A semiconductor wafer generally includes an active front side surface having semiconductor devices disposed thereon, and a backside surface formed with bulk semiconductor material, e.g., silicon. The active front side surface contains a plurality of semiconductor die. The active surface is formed by a variety of semiconductor processes, including layering, patterning, doping, and heat treatment. In the layering process, semiconductor materials are grown or deposited on the substrate by techniques involving thermal oxidation, nitridation, chemical vapor deposition, evaporation, and sputtering. Patterning involves use of photolithography to mask areas of the surface and etch away undesired material to form specific structures. The doping process injects concentrations of dopant material by thermal diffusion or ion implantation. The active surface is substantially planar and uniform with electrical interconnects, such as bond pads.

Flip chip semiconductor packages and wafer level chip scale packages (WLP) are commonly used with integrated circuits (ICs) demanding high speed, high density, and greater pin count. Flip chip style packaging involves mounting an active area of the die facedown toward a chip carrier substrate or printed circuit board (PCB). The active area contains active and passive devices, conductive layers, and dielectric layers according to the electrical design of the die. The electrical and mechanical interconnect is achieved through a solder bump structure comprising a large number of individual conductive solder bumps or balls. The solder bumps are formed on the bump pads which are disposed on the active area. The bump pads connect to the active circuits by conduction tracks or traces in the active area. The solder bumps are electrically and mechanically connected to the contact pads on the carrier substrate by a solder reflow process. The flip chip semiconductor package provides a short electrical conduction path from the active devices on the die to conduction tracks on the carrier substrate in order to reduce signal propagation, lower capacitance, and achieve overall better circuit performance.

In the present discussion, a wafer level chip scale semiconductor package (WLP) is provided having through-hole vias (THV) formed along saw streets using a partial sawing process. WLP with THV formed along saw streets are described in U.S. patent application Ser. No. 11/744,657, entitled “Through-Hole Via on Saw Streets”, and further in U.S. patent application Ser. No. 11/768,844, entitled “Package on Package Using Through-Hole Via Die on Saw Streets”, which are incorporated herein by reference.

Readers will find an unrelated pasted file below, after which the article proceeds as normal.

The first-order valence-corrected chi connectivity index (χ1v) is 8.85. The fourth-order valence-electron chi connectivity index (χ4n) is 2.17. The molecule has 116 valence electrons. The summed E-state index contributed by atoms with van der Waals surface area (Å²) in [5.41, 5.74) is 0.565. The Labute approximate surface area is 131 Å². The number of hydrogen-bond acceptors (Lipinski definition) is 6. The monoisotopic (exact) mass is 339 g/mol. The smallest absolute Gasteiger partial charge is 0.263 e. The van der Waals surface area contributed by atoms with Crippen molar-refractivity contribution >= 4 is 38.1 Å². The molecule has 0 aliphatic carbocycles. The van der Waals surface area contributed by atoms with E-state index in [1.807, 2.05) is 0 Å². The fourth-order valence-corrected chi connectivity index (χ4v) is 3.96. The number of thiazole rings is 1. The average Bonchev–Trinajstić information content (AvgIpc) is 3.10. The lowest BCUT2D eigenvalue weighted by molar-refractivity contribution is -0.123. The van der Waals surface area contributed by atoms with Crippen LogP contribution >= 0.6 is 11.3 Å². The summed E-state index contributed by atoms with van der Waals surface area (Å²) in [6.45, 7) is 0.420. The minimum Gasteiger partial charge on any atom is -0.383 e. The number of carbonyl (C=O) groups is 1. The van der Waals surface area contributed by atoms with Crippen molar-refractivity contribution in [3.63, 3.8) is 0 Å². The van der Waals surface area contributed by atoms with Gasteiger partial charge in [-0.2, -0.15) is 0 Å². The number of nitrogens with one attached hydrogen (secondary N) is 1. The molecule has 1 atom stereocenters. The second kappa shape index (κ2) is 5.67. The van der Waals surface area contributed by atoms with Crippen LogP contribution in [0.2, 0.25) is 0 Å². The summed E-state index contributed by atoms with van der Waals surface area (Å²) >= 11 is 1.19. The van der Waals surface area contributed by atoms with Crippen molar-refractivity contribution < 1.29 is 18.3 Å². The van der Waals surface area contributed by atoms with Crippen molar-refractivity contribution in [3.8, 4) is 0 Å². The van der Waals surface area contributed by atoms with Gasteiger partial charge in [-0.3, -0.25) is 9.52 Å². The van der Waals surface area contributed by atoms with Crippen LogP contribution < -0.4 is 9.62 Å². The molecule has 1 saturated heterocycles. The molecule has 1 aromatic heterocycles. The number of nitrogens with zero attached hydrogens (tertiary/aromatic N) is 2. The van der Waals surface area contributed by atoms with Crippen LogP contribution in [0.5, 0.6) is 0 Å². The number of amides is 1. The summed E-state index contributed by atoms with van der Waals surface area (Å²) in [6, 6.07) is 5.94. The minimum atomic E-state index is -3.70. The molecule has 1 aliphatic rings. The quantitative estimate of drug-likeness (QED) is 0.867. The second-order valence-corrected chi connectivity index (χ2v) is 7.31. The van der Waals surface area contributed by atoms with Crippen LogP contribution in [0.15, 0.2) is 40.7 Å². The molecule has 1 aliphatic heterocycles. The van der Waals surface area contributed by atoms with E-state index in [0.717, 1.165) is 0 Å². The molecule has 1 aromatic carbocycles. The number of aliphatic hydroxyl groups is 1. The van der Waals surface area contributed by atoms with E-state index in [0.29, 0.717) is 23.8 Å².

Turning to FIG. 1 a, a semiconductor wafer 30 is shown having a plurality of die 32. In one embodiment, die 32 may have dimensions ranging from 2×2 millimeters (mm) to 15×15 mm. The die are separated by saw street 36, commonly known as saw street guides. The saw street guides are routed around the wafer such that there is a saw street on every side of each die on the wafer. Each die 32 has a plurality of contact pads 38 formed on an active side of the die. Contact pads 38 are made of aluminum, copper, or aluminum/copper alloys. Contact pads 38 electrically connect to active and passive devices through conduction tracks or layers formed on die 32. The contact pads can be disposed side-by-side a first distance from the edge of the die, as shown in FIG. 1 a. Alternatively, the contact pads can be offset in multiple rows such that a first row of contact pads are disposed a first distance from the edge of the die, and a second row of contact pads alternating with the first row are disposed a second distance from the edge of the die. A solder bump or wire bond will later be formed to connect to each metal contact pad for electrical and mechanical interconnect to a chip carrier substrate or printed circuit board (PCB).

FIG. 1 b is a cross-sectional view of wafer 30, taken along line 1 b-1 b in FIG. 1 a, showing die 32 separated by saw street 36. The saw streets provide cutting areas to singulate the wafer into individual die. A first die 32 is disposed to the left of the leftmost saw street 36. A second die 32 is disposed between saw streets 36. A third die 32 is disposed to the right of the rightmost saw street 36. Once the wafer is singulated, each set of contact pads disposed on the respective die will provide the electrical and mechanical interconnect for that die.